FTC To Hear From IAB, Cable Lobby, Others About 'Click-To-Cancel' Proposal

The Federal Trade Commission plans to hear from the online ad industry and cable lobby at an upcoming virtual hearing about proposed rules that aim to make it easier for consumers to cancel automatically-renewing subscriptions and other recurring fees.

The hearing, which will take place in January, addresses potential "click-to-cancel" rules, including ones that would require companies to allow consumers to cancel subscriptions through the same medium used to purchase them. For instance, newspapers that sell subscriptions through online platforms would also have to allow online cancellations, under the proposed rule.

Another proposal would limit companies' ability to entice people to abandon cancellation requests, such as by offering unsolicited discounts.

The FTC is slated to hear from six groups at the proceeding -- the Interactive Advertising Bureau, NCTA--The Internet & Television Association, International Franchise Association, TechFreedom, the Performance Driven Marketing Institute, and FrontDoor.



The Interactive Advertising Bureau criticized the proposed regulations earlier this year, arguing that the potential rules could hinder companies that offer simple cancellation mechanisms, but “failed to make their cancellation mechanism symmetrical to their sign-up experience.”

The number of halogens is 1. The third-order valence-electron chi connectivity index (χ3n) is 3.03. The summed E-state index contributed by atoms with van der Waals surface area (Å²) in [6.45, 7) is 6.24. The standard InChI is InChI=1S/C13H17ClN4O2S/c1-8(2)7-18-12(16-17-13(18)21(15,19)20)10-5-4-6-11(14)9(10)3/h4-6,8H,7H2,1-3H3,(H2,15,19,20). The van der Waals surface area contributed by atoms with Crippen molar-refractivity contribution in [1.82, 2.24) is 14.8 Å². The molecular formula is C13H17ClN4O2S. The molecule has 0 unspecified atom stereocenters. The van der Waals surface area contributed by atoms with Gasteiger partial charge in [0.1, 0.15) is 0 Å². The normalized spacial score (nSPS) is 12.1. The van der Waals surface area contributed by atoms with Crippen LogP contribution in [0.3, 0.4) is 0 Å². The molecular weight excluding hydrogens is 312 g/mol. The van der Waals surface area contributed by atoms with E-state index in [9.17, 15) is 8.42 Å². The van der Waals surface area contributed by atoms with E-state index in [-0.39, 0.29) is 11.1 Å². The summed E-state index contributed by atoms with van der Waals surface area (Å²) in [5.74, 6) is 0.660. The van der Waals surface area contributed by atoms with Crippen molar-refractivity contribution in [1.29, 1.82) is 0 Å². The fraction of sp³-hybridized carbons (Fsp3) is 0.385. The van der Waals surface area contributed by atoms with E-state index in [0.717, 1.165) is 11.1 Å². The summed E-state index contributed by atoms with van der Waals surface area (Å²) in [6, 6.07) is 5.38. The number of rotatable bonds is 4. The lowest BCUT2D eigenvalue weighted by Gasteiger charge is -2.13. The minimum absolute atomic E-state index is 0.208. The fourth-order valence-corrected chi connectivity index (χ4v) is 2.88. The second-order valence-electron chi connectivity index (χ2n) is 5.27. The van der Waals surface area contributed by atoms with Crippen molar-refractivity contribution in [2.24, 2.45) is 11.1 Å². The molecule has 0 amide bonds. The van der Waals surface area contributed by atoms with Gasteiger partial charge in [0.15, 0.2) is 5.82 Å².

The group also argued that a proposal to restrict discount offers could violate the First Amendment by outlawing “truthful commercial speech.”

The Association of National Advertisers (which isn't slated to appear at the virtual hearing) also weighed in against the proposed regulations, arguing in a written filing that the rules “would create consumer frustration and unnecessary burdens,” are “out-of-step with the ways businesses and consumers interact,” and “would impose excessive restrictions on sellers’ ability to communicate with their customer base.”

The cable industry group NCTA--The Internet & Television Association raised similar concerns, but additionally argued that even if the FTC adopts the proposed regulations, they shouldn't apply to broadband, cable and video streaming services.

“Consumers understand that these services are billed through automatic renewal and appreciate that their crucial services will continue without interruption until they cancel,” that group wrote. “Consumers provide unambiguous express informed consent to enroll in these services, which they typically and actively integrate into their everyday life. When consumers do choose to cancel, they receive important information during the cancellation interaction regarding various choices and consequences that follow from terminating service.”

The hearing will take place January 16, and be presided over by Securities and Exchange Commission Administrative Law Judge Carol Fox Foelak. 

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